December 19, 2014 – The PTAB recently instituted a covered business method patent review (CBM) based on grounds that include asserted indefiniteness under 35 U.S.C. § 112, second paragraph.

CBM2014-001146 – DealerSocket, Inc. v. AutoAlert, Inc.

A CBM, which is authorized under Section 18(a) of the America Invents Act, allows a party sued for (or charged with) infringement of a “covered business method” patent to file a petition with the USPTO asking the Patent Trial and Appeal Board (PTAB) to invalidate one or more claims. Unlike an Inter Partes Review (IPR), which limits validity challenges to those based on a certain subset of prior art (i.e., patents and printed publications), a CBM allows validity challenges on numerous bases. For example, patentability under 35 U.S.C. § 101 has been raised in numerous CBMs, particularly in view of the June 2014 Supreme Court decision in Alice Corp. v. CLS Bank Int’l, 134 S. Ct. 2347.

Another ground that can be raised in a CBM, and that was also the subject of a recent Supreme Court decision, is indefiniteness under 35 U.S.C. § 112, second paragraph. In its June 2014 decision in Nautilus, Inc. v. Biosig Instruments, Inc., 134 S. Ct. 2120, 2124, the Court held that a claim is indefinite if its language, when “read in light of the specification delineating the patent, and the prosecution history, fail to inform, with reasonable certainty, those skilled in the art about the scope of the invention.” In a December 9, 2014, decision to institute a CBM, the PTAB cited this standard and found that certain claims of U.S. Patent 8,086,529 are more likely than not indefinite.

The ‘529 patent relates to methods associated with vehicle financing. Relevant portions of claim 1 are as follows:

A method comprising:

automatically accessing . . . at least a portion of first financial terms that a customer has for a first vehicle and first vehicle information;

automatically accessing . . . at least a portion of second vehicle information for a second vehicle and second financial terms available to the customer for the second vehicle . . .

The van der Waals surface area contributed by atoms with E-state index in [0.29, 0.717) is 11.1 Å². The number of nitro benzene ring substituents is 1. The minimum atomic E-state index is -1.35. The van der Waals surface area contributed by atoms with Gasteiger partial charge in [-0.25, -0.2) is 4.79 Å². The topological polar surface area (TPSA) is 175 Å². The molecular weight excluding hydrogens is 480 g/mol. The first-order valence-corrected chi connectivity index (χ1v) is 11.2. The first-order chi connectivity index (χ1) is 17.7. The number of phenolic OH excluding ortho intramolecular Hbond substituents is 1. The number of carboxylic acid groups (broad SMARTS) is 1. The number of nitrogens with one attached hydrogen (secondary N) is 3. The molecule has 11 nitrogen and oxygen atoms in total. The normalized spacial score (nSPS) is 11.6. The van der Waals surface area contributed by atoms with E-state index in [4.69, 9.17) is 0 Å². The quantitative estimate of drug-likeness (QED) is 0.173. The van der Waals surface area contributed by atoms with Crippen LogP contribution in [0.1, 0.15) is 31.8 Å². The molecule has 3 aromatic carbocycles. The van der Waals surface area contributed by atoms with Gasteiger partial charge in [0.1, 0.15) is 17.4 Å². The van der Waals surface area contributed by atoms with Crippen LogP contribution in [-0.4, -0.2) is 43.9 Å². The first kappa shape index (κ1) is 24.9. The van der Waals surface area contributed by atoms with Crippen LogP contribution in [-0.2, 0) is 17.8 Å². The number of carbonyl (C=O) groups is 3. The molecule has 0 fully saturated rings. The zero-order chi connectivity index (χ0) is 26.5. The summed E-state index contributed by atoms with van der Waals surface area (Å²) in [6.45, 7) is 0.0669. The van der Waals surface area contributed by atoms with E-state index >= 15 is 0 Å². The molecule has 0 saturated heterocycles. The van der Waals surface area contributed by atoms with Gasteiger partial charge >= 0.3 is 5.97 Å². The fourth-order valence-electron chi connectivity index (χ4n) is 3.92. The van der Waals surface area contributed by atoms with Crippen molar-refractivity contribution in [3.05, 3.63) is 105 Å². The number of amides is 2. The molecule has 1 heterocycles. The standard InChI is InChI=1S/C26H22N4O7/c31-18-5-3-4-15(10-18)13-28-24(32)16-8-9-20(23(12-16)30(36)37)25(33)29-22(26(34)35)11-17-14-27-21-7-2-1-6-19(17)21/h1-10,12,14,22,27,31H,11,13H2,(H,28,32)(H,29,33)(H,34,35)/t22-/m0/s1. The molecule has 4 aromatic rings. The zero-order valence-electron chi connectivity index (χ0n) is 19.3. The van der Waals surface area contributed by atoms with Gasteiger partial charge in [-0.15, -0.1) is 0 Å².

determining . . . whether . . . changed information may affect whether it is favorable for the customer to replace a first vehicle and first financial terms with a second vehicle and second financial terms. . . [italics added]

The PTAB found the petitioner established that the italicized language was, more likely than not, indefinite. The PTAB  noted that the phrase  includes two  terms of  degree: “may  affect” and “favorable.” With regard to “may affect,” the PTAB stated that the ‘529 specification provides no objective standard to determine the boundary between “affect” and “may affect,” further noting that “[w]hat one regards as ‘may affect’ may not be so for another, particularly if that which is affected is itself subjective, such as a favorability determination.” With regard to “favorable,” the PTAB noted that “a particular customer may consider that it is favorable to have a new car and a lower monthly payment, whereas a different customer may view such a financial term as unfavorable because his or her obligation to make the monthly payments would be extended for many years” (italics in original).

Of course, the PTAB decision is only a determination that trial will go forward. The petitioner will still have to prove that the claims at issue are indefinite, and trial was also instituted on other grounds (i.e., claims directed to ineligible subject matter under 35 U.S.C. § 101, lack of written description under 35 U.S.C. § 112, first paragraph). However, the decision is a notable example of how a CBM can offer a wider range of validity challenge options than an IPR.